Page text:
Read my lips: I am never reading 50 Shades of Grey. Read ‘em again: I am never going to see Magic Mike. I have no interest in 50 Shades—as a writer I find it depressing that bad prose can make millions while good prose languishes, and as a woman I find it depressing that subservience passes as sexiness. But I’ll admit, Magic Mike piques my lady interest. I could watch it under the guise of gender analysis, but I can already write a one-sentence review of it: a movie that is supposedly examining the underbelly of consumerist lust cannot do so effectively while capitalizing on consumerist lust. So, Matthew McConaughey and Matt Bomer will just have to be sexy without me. I’m sure they can manage.
I realize I am in the minority here: women are flocking to 50 Shades and Magic Mike like half-starved travelers who, wandering through the desert, happen upon an oasis. No matter if it’s a mirage—they’re thirsty and hungry beyond description, and here, at last, is manna from heaven.
But is it? What, exactly, are my lusty sisters consuming?
My understanding is that, in the case of 50 Shades, they are consuming an abusive relationship in which the woman has little or no sense of self, but lots of somewhat kinky sex. And in the case of Magic Mike—well, they’re consuming the male body revealed, just as men have been consuming the female body revealed for years.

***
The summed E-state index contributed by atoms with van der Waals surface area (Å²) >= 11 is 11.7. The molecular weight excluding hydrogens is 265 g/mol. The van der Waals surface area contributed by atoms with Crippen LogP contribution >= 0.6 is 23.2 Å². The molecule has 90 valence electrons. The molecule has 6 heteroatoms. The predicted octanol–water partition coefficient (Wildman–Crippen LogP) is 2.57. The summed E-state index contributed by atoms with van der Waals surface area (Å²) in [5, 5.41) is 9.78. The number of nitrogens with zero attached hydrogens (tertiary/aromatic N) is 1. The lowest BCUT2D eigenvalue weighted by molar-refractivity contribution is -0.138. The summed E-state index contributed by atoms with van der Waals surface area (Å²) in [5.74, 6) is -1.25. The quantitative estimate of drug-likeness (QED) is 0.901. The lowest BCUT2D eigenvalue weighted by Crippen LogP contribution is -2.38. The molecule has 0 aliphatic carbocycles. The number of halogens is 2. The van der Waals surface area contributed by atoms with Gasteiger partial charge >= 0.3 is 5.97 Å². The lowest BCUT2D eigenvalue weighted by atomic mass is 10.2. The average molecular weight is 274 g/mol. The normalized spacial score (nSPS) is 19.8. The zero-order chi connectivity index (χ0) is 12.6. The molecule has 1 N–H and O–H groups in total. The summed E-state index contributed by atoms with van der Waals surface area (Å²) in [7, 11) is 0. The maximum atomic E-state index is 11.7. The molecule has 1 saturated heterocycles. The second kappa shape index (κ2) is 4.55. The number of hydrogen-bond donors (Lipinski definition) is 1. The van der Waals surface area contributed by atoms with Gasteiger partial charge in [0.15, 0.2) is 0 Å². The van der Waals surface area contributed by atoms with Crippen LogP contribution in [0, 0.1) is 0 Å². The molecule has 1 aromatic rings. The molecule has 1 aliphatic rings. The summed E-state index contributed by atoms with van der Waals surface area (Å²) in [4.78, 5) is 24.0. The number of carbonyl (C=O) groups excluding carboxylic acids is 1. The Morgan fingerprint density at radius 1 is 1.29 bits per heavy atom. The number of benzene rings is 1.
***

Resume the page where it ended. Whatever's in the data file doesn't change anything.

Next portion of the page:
In both cases, the impulse is understandable, and I don’t blame my sisters for wanting their turn. But what, exactly, does having their turn mean? Are we to have our turn on bad terms, or not at all? It’s as though, in our rush to establish the truth of our own desire, we are willing to admit to anyone’s definition of that desire: “Subservience? Sure, I’ll take it, as long as sex is involved! Male objectification? Why not—our daughters have suffered for it, might as well give our sons a taste!” I’m not saying women are consciously thinking these things. In fact, I think that’s the problem—women aren’t thinking at all. They’re just reacting. I’d like us to take our time with this thing, slow it down a bit. You know, savor it. So we can do it right.
What, exactly, would that mean?
I’m not sure I know. But I think it would be a lot more subtle than a strip club, and a lot more empowering than a badly-written book about a sick relationship. I think it would be more like a man on a soccer field—have you ever really watched a man on a soccer field? Give it a try. There’s something there, even when the camera doesn’t know it.
That, I think, is the essence of true sexiness, and of desire: the unselfconscious power of the physical self. All our physical selves. Which means that Magic Mike really does come in 50 shades—of color, age, and every other difference on the planet. When I find a book or a movie that deals in that kind of sexiness, read my lips: I’ll read it, I’ll watch it, and I hope we all flock to it. Like starving wanderers in a desert of one-dimensional lust who have, halleluiah, stumbled upon an oasis of truth: you can’t separate sexy from self without damaging both.